- The Washington Times - Friday, December 20, 2002

Three years ago, "Being John Malkovich" introduced the team of screenwriter Charlie Kaufman and director Spike Jonze as playful upstarts while satirizing such misfortunes as jealousy, unrequited passion and identity theft. Their encore project, "Adaptation," is comparably witty and enjoyable for the equivalent of feature length.
Unfortunately, the final half-hour, which does a 180-degree switch on your expectations and accumulating pleasure, is so disenchanting that you feel as if a ruinous, self-destructive sort of joke is being perpetrated.
In a sense, the filmmakers have paved the way for a shock-effect reversal, but spectators may not want to accompany them down this path. You can grow fond of the two sets of characters who are maneuvered ultimately onto a grotesque and highly unsatisfying collision course.
Mr. Kaufman has a sincere affinity for characters who wreck things. In the schizophrenic case of "Adaptation," he deploys a fictionalized, agonized version of himself in the wrecker role. Nicolas Cage plays a Charlie Kaufman whose voice-over anxieties permeate the soundtrack cleverly at the outset.
This solitary writer's anxiety stems from his inability to "lick" a nonfiction book, Susan Orlean's "The Orchid Thief." This is a discursive work about horticulture and the history and folklore of Florida that began as a New Yorker profile of a particular eccentric Floridian, a maverick orchid breeder, collector and poacher named John Laroche.
Ideally, the Charlie of the movie, probably not unlike the Charlie of real life, would prefer to fashion something cliche-free that departs from "artificially plot-driven" formulas. At one point he vows, "No sex, guns, car chases, drugs or false notes of hope at the fade-out."
Ultimately, he falls back on all those devices while stalking the movie facsimiles of Miss Orlean and Mr. Laroche Meryl Streep and Chris Cooper from Manhattan to Florida.
Charlie is accompanied on this errand by his houseguest and genetic torment, a maddening twin brother named Donald Kaufman, also impersonated by Mr. Cage, who excels at the doubling tour de force. Donald exemplifies what Charlie thinks of as movie ambition and sensibility at their most unsophisticated and mercenary. Charlie has been struggling to adapt "The Orchid Thief," but Donald is blithely surging ahead with a delirious thriller that proves an instant sensation with movie insiders.
When it's rolling along, the movie is easy to enjoy as an insiders' caprice. The filmmakers even return to the set of "Being John Malkovich" for a number of episodes. The last genuinely funny moment in the film finds Donald in Los Angeles on the phone to Charlie in New York, revealing that he and Catherine Keener (of "Malkovich") are having the greatest time playing Boggle on the patio.
The subsequent episodes boggle the mind as they sabotage the picture. It has been fun to shift between the Kaufmans and the "Orchid Thief" twosome. Mr. Jonze renders Miss Orlean's recollections about meeting and hanging out with John Laroche in a humorously straightforward way, and Mr. Cooper is a scroungy delight as Mr. Laroche.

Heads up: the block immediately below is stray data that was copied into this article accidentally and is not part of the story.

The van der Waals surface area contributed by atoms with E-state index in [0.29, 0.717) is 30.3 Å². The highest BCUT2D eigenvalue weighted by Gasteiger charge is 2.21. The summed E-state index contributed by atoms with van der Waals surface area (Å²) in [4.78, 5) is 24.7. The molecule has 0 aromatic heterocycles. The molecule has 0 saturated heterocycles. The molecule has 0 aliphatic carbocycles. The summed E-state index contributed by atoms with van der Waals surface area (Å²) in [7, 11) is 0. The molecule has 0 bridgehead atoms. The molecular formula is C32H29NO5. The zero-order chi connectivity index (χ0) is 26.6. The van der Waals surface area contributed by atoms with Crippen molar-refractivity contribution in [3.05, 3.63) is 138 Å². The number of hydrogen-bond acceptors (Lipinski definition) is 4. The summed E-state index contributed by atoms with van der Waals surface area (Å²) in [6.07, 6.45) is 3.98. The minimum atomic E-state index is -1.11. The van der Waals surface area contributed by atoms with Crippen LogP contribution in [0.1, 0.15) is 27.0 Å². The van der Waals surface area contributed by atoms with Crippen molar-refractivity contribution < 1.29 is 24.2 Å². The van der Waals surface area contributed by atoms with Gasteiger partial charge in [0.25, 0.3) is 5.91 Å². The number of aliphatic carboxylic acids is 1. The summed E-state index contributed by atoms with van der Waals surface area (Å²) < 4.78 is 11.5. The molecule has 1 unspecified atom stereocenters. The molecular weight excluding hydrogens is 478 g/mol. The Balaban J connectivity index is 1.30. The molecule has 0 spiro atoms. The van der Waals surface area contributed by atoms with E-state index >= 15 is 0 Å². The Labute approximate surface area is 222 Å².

The director is also deft at miniature documentary inserts about history and horticulture. In fact, he tosses off so many seemingly "large" topics, including a summary of primordial creation, that you're doubly mystified by the failure to keep an episodic plot from going haywire.
Things begin to misfire with a lackluster scene in which Donald pretends to be Charlie while interviewing Miss Orlean at her office in New York. Subsequently, the brothers track her to Florida, where Miss Orlean and Mr. Laroche suddenly are knee deep in lust and vice. There, the clumsy intrusion of the brothers leads to calamity not to mention gratuitous sex, guns, drugs and even ravenous gators.
Technically, the problem is that the "real" Charlie and Donald seem to intrude on a genuinely criminal Susan and John. It never occurs to you that the stakes are that extreme. For the longest time, you have just been enjoying the fact that Donald is a moronic rebuke to Charlie and Miss Streep and Mr. Cooper seem to be bemusing embodiments of their real-life prototypes. The idea that anything drastic or fatal should happen is unthinkable, despite the dire hints in the "no this or that" speech. The movie seems to turn on you, as if it were a pussycat suddenly transformed into a pit bull. The results are not a pretty sight.

***
TITLE: "Adaptation"
RATING: R (Occasional profanity and sexual candor; fleeting nudity and interludes of graphic violence)
CREDITS: Directed by Spike Jonze. Screenplay by Charlie Kaufman, based on the book "The Orchid Thief" by Susan Orlean.
RUNNING TIME: 112 minutes
MAXIMUM RATING: FOUR STARS

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